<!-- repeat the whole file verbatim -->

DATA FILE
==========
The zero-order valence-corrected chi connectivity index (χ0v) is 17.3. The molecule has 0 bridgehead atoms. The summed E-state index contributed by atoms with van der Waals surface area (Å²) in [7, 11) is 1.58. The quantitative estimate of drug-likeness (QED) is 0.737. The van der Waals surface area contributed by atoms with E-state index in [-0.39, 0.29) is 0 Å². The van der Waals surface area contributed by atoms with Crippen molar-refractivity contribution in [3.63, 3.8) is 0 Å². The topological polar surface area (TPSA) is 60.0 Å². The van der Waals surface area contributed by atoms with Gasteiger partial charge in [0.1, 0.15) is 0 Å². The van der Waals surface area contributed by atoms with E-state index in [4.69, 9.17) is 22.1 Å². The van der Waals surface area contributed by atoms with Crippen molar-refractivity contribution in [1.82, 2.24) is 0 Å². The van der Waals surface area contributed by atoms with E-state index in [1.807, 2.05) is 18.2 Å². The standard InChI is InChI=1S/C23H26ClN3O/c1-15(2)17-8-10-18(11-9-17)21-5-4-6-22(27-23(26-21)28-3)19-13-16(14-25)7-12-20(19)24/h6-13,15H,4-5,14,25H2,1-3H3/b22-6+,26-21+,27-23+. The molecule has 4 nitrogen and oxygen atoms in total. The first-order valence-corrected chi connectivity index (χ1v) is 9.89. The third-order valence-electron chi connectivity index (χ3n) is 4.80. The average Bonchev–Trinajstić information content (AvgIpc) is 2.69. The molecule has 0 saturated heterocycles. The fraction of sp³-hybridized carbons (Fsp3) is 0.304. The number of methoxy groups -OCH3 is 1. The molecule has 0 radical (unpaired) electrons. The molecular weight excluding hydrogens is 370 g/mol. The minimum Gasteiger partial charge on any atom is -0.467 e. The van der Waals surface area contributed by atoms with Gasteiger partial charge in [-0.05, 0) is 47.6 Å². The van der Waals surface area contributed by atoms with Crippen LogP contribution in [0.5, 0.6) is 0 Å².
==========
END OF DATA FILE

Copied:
The zero-order valence-corrected chi connectivity index (χ0v) is 17.3. The molecule has 0 bridgehead atoms. The summed E-state index contributed by atoms with van der Waals surface area (Å²) in [7, 11) is 1.58. The quantitative estimate of drug-likeness (QED) is 0.737. The van der Waals surface area contributed by atoms with E-state index in [-0.39, 0.29) is 0 Å². The van der Waals surface area contributed by atoms with Crippen molar-refractivity contribution in [3.63, 3.8) is 0 Å². The topological polar surface area (TPSA) is 60.0 Å². The van der Waals surface area contributed by atoms with Gasteiger partial charge in [0.1, 0.15) is 0 Å². The van der Waals surface area contributed by atoms with E-state index in [4.69, 9.17) is 22.1 Å². The van der Waals surface area contributed by atoms with Crippen molar-refractivity contribution in [1.82, 2.24) is 0 Å². The van der Waals surface area contributed by atoms with E-state index in [1.807, 2.05) is 18.2 Å². The standard InChI is InChI=1S/C23H26ClN3O/c1-15(2)17-8-10-18(11-9-17)21-5-4-6-22(27-23(26-21)28-3)19-13-16(14-25)7-12-20(19)24/h6-13,15H,4-5,14,25H2,1-3H3/b22-6+,26-21+,27-23+. The molecule has 4 nitrogen and oxygen atoms in total. The first-order valence-corrected chi connectivity index (χ1v) is 9.89. The third-order valence-electron chi connectivity index (χ3n) is 4.80. The average Bonchev–Trinajstić information content (AvgIpc) is 2.69. The molecule has 0 saturated heterocycles. The fraction of sp³-hybridized carbons (Fsp3) is 0.304. The number of methoxy groups -OCH3 is 1. The molecule has 0 radical (unpaired) electrons. The molecular weight excluding hydrogens is 370 g/mol. The minimum Gasteiger partial charge on any atom is -0.467 e. The van der Waals surface area contributed by atoms with Gasteiger partial charge in [-0.05, 0) is 47.6 Å². The van der Waals surface area contributed by atoms with Crippen LogP contribution in [0.5, 0.6) is 0 Å².